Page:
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ISSUE 5 CONTENTS
A stroll down Memory Lane
With Lloyd Greenwood
The Co-op not only dominated the retail scene in Hebden Bridge for many decades but was the hub of social life and entertainments too. Lloyd recalls its heyday in the 1930s, '40s and '50s:
The Co-operative Store took up the whole corner of Crown Street, Carlton Street and Albert Street.
Photo: Although it doesn't look it here, the Co-op Central Store, around 1920, was a hive of bustling activity!
Click image above to enlarge
There was a gents' outfitters next to the entrance leading to the first floor and the halls, where all the main functions and dances took place.
The larger was, for some years, a cinema where silent films were shown and the smaller was used for whist drives. No dance was ever complete without a whist drive first!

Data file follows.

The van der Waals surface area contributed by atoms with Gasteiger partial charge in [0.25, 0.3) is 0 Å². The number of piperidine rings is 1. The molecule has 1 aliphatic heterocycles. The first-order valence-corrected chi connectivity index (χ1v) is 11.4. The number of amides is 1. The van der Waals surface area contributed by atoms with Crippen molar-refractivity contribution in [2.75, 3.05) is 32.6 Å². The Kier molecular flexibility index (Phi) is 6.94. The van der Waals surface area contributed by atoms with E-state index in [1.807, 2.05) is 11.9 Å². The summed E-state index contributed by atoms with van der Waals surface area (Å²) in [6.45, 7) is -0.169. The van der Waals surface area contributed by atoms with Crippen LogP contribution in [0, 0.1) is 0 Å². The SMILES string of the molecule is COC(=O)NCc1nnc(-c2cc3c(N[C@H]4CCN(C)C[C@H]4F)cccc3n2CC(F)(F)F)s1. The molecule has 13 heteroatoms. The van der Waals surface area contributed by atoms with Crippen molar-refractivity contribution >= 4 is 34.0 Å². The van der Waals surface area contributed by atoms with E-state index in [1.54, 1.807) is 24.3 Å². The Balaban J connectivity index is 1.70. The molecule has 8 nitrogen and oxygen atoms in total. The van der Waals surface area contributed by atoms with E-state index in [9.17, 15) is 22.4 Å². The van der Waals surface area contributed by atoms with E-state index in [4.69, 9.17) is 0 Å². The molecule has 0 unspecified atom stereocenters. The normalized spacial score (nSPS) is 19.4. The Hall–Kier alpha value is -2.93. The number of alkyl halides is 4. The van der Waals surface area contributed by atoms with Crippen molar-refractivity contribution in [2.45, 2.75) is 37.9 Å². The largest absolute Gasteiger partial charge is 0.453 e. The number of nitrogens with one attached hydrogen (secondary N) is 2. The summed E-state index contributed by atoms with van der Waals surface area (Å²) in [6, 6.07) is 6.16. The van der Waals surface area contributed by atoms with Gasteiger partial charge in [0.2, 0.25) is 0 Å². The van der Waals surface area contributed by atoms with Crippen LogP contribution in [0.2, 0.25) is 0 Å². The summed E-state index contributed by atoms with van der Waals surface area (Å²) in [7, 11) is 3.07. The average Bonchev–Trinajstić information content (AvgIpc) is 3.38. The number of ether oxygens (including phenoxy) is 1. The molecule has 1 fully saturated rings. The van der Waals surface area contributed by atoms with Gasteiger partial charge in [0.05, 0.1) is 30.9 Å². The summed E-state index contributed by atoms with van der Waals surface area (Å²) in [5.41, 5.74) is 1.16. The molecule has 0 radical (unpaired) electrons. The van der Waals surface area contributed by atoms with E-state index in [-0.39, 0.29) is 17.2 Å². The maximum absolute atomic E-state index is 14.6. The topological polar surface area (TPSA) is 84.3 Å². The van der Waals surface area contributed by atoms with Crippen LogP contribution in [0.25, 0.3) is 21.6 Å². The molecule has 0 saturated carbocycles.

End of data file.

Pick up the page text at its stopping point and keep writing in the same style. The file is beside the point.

The shop on the corner (now Oasis) was first the offices where the divi was paid out and later a tobacconists. Down Carlton Street were the boot and shoe shop, the clogger's, a glass and china shop and the main grocery department. The corner shop (now Pot Stop) sold paint and wallpaper, later carpets and furniture.
Also on the first floor was the Carpet Room, where the Women's Co-operative Guild held their meetings, millinery and the funeral department.
Photo BT896: Not a single vehicle rattles down the stone setts of Crown Street, pictured in the early years of the last century. The Liberal Club, opened in 1899, is on the right with the Co-op Central Premises just behind, while private houses mix with shops and businesses on the left.
Lloyd also takes us round Crown Street and New Road - revealing where Ted Hughes' father had a business.
The New Californian Dance Band was just one of the bands which played at the Co-operative Dance Hall in the 1930s. Here the band calls itself, rather poshly, a Dance Orchestra.
Read the full story in Milltown Memories, issue 5. If this or other stories stirs a memory, we'd be happy to know - send us your memories and comments.